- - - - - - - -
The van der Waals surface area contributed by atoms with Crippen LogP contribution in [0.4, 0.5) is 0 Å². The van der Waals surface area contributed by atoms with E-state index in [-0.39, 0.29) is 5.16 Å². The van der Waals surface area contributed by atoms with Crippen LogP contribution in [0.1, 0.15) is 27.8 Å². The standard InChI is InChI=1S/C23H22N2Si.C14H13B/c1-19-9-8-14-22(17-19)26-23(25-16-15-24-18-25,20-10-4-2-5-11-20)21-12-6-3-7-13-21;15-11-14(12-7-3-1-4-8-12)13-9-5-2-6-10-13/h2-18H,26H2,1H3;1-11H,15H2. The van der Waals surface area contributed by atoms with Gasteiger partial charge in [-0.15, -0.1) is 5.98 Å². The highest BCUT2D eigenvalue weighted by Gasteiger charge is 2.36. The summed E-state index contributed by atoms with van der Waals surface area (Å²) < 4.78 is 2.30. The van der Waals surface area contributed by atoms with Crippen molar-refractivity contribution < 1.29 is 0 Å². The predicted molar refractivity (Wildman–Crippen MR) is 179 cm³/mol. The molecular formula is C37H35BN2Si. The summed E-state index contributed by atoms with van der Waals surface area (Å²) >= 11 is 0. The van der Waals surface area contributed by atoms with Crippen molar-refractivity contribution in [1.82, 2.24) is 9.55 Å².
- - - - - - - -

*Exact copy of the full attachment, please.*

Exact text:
The van der Waals surface area contributed by atoms with Crippen LogP contribution in [0.4, 0.5) is 0 Å². The van der Waals surface area contributed by atoms with E-state index in [-0.39, 0.29) is 5.16 Å². The van der Waals surface area contributed by atoms with Crippen LogP contribution in [0.1, 0.15) is 27.8 Å². The standard InChI is InChI=1S/C23H22N2Si.C14H13B/c1-19-9-8-14-22(17-19)26-23(25-16-15-24-18-25,20-10-4-2-5-11-20)21-12-6-3-7-13-21;15-11-14(12-7-3-1-4-8-12)13-9-5-2-6-10-13/h2-18H,26H2,1H3;1-11H,15H2. The van der Waals surface area contributed by atoms with Gasteiger partial charge in [-0.15, -0.1) is 5.98 Å². The highest BCUT2D eigenvalue weighted by Gasteiger charge is 2.36. The summed E-state index contributed by atoms with van der Waals surface area (Å²) < 4.78 is 2.30. The van der Waals surface area contributed by atoms with Crippen molar-refractivity contribution < 1.29 is 0 Å². The predicted molar refractivity (Wildman–Crippen MR) is 179 cm³/mol. The molecular formula is C37H35BN2Si. The summed E-state index contributed by atoms with van der Waals surface area (Å²) >= 11 is 0. The van der Waals surface area contributed by atoms with Crippen molar-refractivity contribution in [1.82, 2.24) is 9.55 Å².